Whether part-time employees are entitled to a paid public holiday is initially determined by the type of remuneration agreed upon. Employees on a monthly salary are entitled to paid public holidays if the holiday falls on a day that is part of the employee’s contractual working hours. For example, if an employee always works on Monday, he or she is entitled to a work-free and paid Whit Monday, but not to a work-free and paid Good Friday. In the case of changing work schedules, on the other hand, an obligation to pay wages in proportion to the degree of employment should be assumed. The legal situation is different for hourly-paid employees. They are not entitled to compensation for public holidays. Such a claim would only exist if a corresponding contractual arrangement was made, which in practice — arguably with a view to equal treatment with employees on a monthly salary — occurs relatively often.
The question also arises as to whether a part-time employee is entitled to short-term leave of absence to attend to a personal matter within the meaning of Art. 329 para. 3 SCO (e.g. a doctor’s appointment). The answer to this question depends on whether it is reasonable for the employee to do so during the time off from work, which is likely to be the case as a rule.
According to Art. 321c SCO, a part-time employee is also obliged to work overtime if he is able to do so and it can be reasonably expected of him in good faith. Overtime exists when extra work is performed beyond the contractually agreed working hours or beyond the normal working hours of the company. Thus, an employee who is employed on a part-time basis of 10 hours per week, but works 14 hours per week, works four hours of overtime. If these overtime hours are not compensated by time off and nothing to the contrary is agreed in writing or stipulated in the standard or collective agreement, these overtime hours must be paid with a premium of 25% (Art. 321c para. 3 SCO).
Continued payment of wages
If the employment relationship has lasted more than three months or has been entered into for more than three months, the part-time employee who is prevented from working for personal reasons through no fault of his own (e.g. illness) is entitled to limited continued payment of wages (Art. 324a para. 1 SCO), regardless of whether he is employed on an hourly or monthly basis. If no daily sickness benefits insurance has been taken out, the duration of the continued payment of wages is determined according to the applicable Zurich, Bern or Basel scale. According to the Zurich scale, the continued payment of wages is 3 weeks in the first year of service, 8 weeks in the second year of service, and so on. In the case of part-time work with fluctuating income, which is very common, the question also arises as to which wage is to be used as the basis for calculating the continued payment of wages. The average wage earned during a certain period of time before the occurrence of the event (reference period) is to be taken into account. This reference period is more meaningful and, in view of possible seasonal or other fluctuations, also more appropriate if it is measured as generously as possible (e.g. the average wage of the last twelve months).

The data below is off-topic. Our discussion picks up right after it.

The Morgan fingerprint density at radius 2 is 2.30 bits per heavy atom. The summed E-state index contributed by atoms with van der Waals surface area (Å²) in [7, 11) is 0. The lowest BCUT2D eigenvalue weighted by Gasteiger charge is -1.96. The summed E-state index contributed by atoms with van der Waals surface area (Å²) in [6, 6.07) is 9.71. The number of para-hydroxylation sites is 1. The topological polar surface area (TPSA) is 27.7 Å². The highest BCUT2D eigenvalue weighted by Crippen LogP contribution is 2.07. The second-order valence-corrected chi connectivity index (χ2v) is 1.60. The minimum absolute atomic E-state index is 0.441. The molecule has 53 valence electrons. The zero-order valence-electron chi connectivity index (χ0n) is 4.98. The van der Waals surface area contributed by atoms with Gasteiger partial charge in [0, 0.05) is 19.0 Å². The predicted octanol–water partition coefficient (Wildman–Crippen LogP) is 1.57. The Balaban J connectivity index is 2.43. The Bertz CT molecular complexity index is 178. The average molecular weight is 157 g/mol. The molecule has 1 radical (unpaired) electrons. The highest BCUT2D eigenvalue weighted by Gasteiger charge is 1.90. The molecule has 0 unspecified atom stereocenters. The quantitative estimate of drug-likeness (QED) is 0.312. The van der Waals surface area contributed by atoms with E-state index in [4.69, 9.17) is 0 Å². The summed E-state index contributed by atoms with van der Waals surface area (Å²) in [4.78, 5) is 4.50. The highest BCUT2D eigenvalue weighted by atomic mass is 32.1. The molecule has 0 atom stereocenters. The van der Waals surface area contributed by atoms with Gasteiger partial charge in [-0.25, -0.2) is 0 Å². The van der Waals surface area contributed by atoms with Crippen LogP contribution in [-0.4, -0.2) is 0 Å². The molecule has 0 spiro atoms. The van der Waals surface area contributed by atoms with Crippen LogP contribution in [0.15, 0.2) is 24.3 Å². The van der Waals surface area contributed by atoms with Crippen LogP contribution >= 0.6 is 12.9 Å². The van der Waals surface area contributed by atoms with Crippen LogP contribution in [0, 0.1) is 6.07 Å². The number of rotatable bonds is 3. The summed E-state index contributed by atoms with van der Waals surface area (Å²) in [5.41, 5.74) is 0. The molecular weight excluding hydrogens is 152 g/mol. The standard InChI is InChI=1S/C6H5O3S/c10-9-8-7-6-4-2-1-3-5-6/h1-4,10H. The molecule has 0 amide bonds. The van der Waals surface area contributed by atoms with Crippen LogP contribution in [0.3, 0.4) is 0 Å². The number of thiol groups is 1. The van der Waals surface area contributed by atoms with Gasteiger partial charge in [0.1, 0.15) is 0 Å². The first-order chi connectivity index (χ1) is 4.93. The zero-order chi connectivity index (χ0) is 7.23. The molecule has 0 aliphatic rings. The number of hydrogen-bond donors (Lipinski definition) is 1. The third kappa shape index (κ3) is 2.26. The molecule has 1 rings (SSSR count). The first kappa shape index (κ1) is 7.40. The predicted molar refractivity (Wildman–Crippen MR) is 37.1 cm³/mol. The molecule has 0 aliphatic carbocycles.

Multiple job holding
Multiple employment relationships with different employers are generally permissible, provided there is no violation of Art. 321a para. 3 SCO. According to this provision, the employee may not perform work for a third party in return for remuneration for the duration of the employment relationship if in doing so he violates the duty of loyalty, in particular if the employee competes with the employer. In my opinion, there are no reasons here to deviate from this regulation on the prohibition of competition during the employment relationship, which also applies to full-time employees. However, there are also authors who take a different view: Thus, a tacit waiver of the non-competition clause can generally be presumed if under the circumstances the employer cannot assume that the part-time employee will only work for him.
If the part-time employee performs various activities, it must be ensured that the accumulated working time does not exceed the maximum working time prescribed by the Employment Act. This is 45 or 50 hours per week, depending on the type of work. A violation of the maximum working time occurs, for example, if the employee works for two companies for 26 hours per week each. The regulations on breaks (Art. 15 ArG) and daily rest (Art. 15a ArG) must also be observed if the employee works for several employers on the same day. Since the employer is responsible for compliance with the provisions on working hours and rest periods under employment law, he must therefore ensure that he is informed of any multiple employment of the employee. However, the employee has a corresponding duty of disclosure.